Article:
“The journey is what brings us happiness, not the destination.” – Dan Millman

In Istanbul, every morning at seven, I meditate while walking at Hidiv Kasrı. This is both sport and meditation for me, as well as a fantastic way to start the day with breathing exercises. As I walk, I focus on a specific intention. I call this my mantra of the day. Recently, my mantra of the day has been “I am in balance.” When you concentrate on a certain intention, you inevitably begin to attract experiences and awareness into your life. This very morning I looked like someone walking quietly from an external perspective, but listen up people. What was happening inside me?

First, I want to go back five years to December in 2010. Back then, my mind was unbelievably active, and the concept of internal silence was unknown to me. I threw myself at a meditation camp so I could make some progress with the intense thoughts circling in my head. All I wanted was to feel healthy and happy.

From day one, I understood it was going to be a much more difficult experience than the one I anticipated, yet I decided to see it through to the end.

I went through ten days of Vipassana Meditation, which was called a silence camp, with the days starting at four in the morning and lasting until nine at night. There were ten-minute drinking and bathroom breaks every two hours, but other than that, the only thing I did was sit down on my assigned mat and observe my emotions. When you sit this much, man you sure know for how long. It was a full 11 hours!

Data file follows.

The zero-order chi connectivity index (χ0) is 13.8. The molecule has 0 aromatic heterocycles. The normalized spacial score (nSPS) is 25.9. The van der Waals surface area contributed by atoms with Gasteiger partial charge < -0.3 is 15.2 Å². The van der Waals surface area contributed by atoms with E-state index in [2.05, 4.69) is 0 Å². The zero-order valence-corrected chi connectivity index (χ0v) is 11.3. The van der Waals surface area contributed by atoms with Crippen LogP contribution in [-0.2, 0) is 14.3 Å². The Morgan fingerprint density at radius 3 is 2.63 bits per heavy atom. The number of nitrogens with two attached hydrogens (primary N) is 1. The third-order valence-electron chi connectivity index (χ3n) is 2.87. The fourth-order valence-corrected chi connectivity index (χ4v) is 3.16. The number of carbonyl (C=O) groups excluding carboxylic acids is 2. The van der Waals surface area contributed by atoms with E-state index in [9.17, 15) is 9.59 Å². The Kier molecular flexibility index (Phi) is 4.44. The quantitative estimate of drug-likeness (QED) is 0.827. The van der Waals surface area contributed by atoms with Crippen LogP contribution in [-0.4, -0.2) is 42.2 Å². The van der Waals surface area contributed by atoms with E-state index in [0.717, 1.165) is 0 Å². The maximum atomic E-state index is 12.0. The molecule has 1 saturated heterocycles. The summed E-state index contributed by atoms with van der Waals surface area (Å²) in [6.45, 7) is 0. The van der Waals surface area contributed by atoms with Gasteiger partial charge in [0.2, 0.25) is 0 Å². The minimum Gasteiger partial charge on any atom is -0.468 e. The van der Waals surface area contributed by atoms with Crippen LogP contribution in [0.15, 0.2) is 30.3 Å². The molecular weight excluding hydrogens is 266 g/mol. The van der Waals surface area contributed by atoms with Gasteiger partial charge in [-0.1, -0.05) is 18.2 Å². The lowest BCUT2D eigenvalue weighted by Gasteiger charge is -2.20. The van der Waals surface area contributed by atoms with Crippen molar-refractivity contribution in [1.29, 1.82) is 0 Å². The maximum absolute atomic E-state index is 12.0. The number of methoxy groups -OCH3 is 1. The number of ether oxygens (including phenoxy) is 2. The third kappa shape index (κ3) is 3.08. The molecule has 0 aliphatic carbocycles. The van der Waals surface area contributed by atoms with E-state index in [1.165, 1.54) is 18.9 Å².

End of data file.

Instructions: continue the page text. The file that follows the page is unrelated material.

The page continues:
The first three days were the hardest. I felt myself in a kind of mental hell where my thoughts were active and crowded. There was nothing to consider, though. I even thought about our old neighbors from when I was two years old and Jennifer Lopez’s twins. Understanding that I had no control over my thoughts went contrary to what I assumed was going to be a very important face-off for me. If we make our choices based on our thoughts and emotions, and if our thoughts develop out of our control, who is actually making the decisions? It certainly was not “me.” 🙂

I’ll never forget the fourth day at meditation camp. Just as I was climbing up the ladder to my room, I realized that my mind was completely silent. It was astoundingly nice! I felt a glow of contentment for no reason.

At the beginning of the meditation sessions, we listened to tape recordings of awareness speeches by S. N. Goenka. In one of these, he said (at least as I understood it), “The nature of the events outside of us is temporary. Eventually, everything passes over. If we attribute our happiness to something, its nature is temporary, and our happiness will never be permanent. However, inside us all, there is a serene place that always remains constant. If we attribute the source of our happiness to this, no matter if we feel good or bad, we will recognize what is temporary, and no matter where we live, we will have an inner happiness and be in balance.”